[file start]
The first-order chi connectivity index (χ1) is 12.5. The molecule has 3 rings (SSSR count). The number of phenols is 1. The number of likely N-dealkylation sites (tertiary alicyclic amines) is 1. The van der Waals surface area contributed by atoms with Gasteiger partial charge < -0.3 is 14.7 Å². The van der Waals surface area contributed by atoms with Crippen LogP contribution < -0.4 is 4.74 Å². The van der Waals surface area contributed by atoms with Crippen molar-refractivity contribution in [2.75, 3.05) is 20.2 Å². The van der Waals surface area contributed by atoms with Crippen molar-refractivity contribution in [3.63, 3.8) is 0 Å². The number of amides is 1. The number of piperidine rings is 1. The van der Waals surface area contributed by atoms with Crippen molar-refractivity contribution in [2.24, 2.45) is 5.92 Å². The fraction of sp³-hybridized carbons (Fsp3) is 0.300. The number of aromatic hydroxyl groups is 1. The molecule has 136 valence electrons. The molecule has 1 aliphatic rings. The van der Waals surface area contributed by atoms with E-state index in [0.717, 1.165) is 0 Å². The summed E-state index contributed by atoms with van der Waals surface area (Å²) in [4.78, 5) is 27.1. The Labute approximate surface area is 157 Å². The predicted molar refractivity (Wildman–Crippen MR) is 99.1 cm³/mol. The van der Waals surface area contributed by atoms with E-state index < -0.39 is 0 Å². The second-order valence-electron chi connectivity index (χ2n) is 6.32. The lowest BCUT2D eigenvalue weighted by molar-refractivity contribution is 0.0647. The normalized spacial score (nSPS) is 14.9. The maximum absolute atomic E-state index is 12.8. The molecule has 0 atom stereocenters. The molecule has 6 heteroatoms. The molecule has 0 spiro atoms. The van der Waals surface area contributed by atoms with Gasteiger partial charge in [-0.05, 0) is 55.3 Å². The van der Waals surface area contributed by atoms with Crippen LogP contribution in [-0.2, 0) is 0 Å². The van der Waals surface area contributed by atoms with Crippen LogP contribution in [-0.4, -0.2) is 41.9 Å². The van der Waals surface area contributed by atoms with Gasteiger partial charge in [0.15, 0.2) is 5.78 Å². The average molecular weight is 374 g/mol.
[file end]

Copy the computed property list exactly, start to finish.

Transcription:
The first-order chi connectivity index (χ1) is 12.5. The molecule has 3 rings (SSSR count). The number of phenols is 1. The number of likely N-dealkylation sites (tertiary alicyclic amines) is 1. The van der Waals surface area contributed by atoms with Gasteiger partial charge < -0.3 is 14.7 Å². The van der Waals surface area contributed by atoms with Crippen LogP contribution < -0.4 is 4.74 Å². The van der Waals surface area contributed by atoms with Crippen molar-refractivity contribution in [2.75, 3.05) is 20.2 Å². The van der Waals surface area contributed by atoms with Crippen molar-refractivity contribution in [3.63, 3.8) is 0 Å². The number of amides is 1. The number of piperidine rings is 1. The van der Waals surface area contributed by atoms with Crippen molar-refractivity contribution in [2.24, 2.45) is 5.92 Å². The fraction of sp³-hybridized carbons (Fsp3) is 0.300. The number of aromatic hydroxyl groups is 1. The molecule has 136 valence electrons. The molecule has 1 aliphatic rings. The van der Waals surface area contributed by atoms with E-state index in [0.717, 1.165) is 0 Å². The summed E-state index contributed by atoms with van der Waals surface area (Å²) in [4.78, 5) is 27.1. The Labute approximate surface area is 157 Å². The predicted molar refractivity (Wildman–Crippen MR) is 99.1 cm³/mol. The van der Waals surface area contributed by atoms with E-state index < -0.39 is 0 Å². The second-order valence-electron chi connectivity index (χ2n) is 6.32. The lowest BCUT2D eigenvalue weighted by molar-refractivity contribution is 0.0647. The normalized spacial score (nSPS) is 14.9. The maximum absolute atomic E-state index is 12.8. The molecule has 0 atom stereocenters. The molecule has 6 heteroatoms. The molecule has 0 spiro atoms. The van der Waals surface area contributed by atoms with Gasteiger partial charge in [-0.05, 0) is 55.3 Å². The van der Waals surface area contributed by atoms with Crippen LogP contribution in [-0.2, 0) is 0 Å². The van der Waals surface area contributed by atoms with Crippen LogP contribution in [-0.4, -0.2) is 41.9 Å². The van der Waals surface area contributed by atoms with Gasteiger partial charge in [0.15, 0.2) is 5.78 Å². The average molecular weight is 374 g/mol.